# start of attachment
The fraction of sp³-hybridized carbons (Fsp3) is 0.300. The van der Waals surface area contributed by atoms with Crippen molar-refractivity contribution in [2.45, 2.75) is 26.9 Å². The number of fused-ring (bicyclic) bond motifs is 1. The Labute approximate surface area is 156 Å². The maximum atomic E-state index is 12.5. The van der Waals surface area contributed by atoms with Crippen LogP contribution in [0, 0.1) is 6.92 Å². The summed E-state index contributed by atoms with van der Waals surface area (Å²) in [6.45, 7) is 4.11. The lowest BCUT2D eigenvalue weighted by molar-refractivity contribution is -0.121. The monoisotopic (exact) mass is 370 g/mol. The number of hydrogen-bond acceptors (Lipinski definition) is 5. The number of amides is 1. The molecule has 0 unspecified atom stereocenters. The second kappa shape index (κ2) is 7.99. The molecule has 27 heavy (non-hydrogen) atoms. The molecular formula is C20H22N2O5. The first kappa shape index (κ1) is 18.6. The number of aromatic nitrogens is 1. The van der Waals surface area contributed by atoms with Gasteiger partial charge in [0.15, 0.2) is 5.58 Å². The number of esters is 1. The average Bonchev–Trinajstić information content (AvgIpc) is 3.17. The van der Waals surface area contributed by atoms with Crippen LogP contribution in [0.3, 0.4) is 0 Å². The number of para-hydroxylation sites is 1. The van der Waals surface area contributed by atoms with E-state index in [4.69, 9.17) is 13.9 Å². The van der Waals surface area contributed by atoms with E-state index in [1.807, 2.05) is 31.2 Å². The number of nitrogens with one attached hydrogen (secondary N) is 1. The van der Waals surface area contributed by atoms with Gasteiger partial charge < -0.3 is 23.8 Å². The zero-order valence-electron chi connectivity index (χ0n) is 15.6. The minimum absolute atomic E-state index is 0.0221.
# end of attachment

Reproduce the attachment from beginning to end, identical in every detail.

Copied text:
The fraction of sp³-hybridized carbons (Fsp3) is 0.300. The van der Waals surface area contributed by atoms with Crippen molar-refractivity contribution in [2.45, 2.75) is 26.9 Å². The number of fused-ring (bicyclic) bond motifs is 1. The Labute approximate surface area is 156 Å². The maximum atomic E-state index is 12.5. The van der Waals surface area contributed by atoms with Crippen LogP contribution in [0, 0.1) is 6.92 Å². The summed E-state index contributed by atoms with van der Waals surface area (Å²) in [6.45, 7) is 4.11. The lowest BCUT2D eigenvalue weighted by molar-refractivity contribution is -0.121. The monoisotopic (exact) mass is 370 g/mol. The number of hydrogen-bond acceptors (Lipinski definition) is 5. The number of amides is 1. The molecule has 0 unspecified atom stereocenters. The second kappa shape index (κ2) is 7.99. The molecule has 27 heavy (non-hydrogen) atoms. The molecular formula is C20H22N2O5. The first kappa shape index (κ1) is 18.6. The number of aromatic nitrogens is 1. The van der Waals surface area contributed by atoms with Gasteiger partial charge in [0.15, 0.2) is 5.58 Å². The number of esters is 1. The average Bonchev–Trinajstić information content (AvgIpc) is 3.17. The van der Waals surface area contributed by atoms with Crippen LogP contribution in [0.3, 0.4) is 0 Å². The number of para-hydroxylation sites is 1. The van der Waals surface area contributed by atoms with E-state index in [4.69, 9.17) is 13.9 Å². The van der Waals surface area contributed by atoms with E-state index in [1.807, 2.05) is 31.2 Å². The number of nitrogens with one attached hydrogen (secondary N) is 1. The van der Waals surface area contributed by atoms with Gasteiger partial charge < -0.3 is 23.8 Å². The zero-order valence-electron chi connectivity index (χ0n) is 15.6. The minimum absolute atomic E-state index is 0.0221.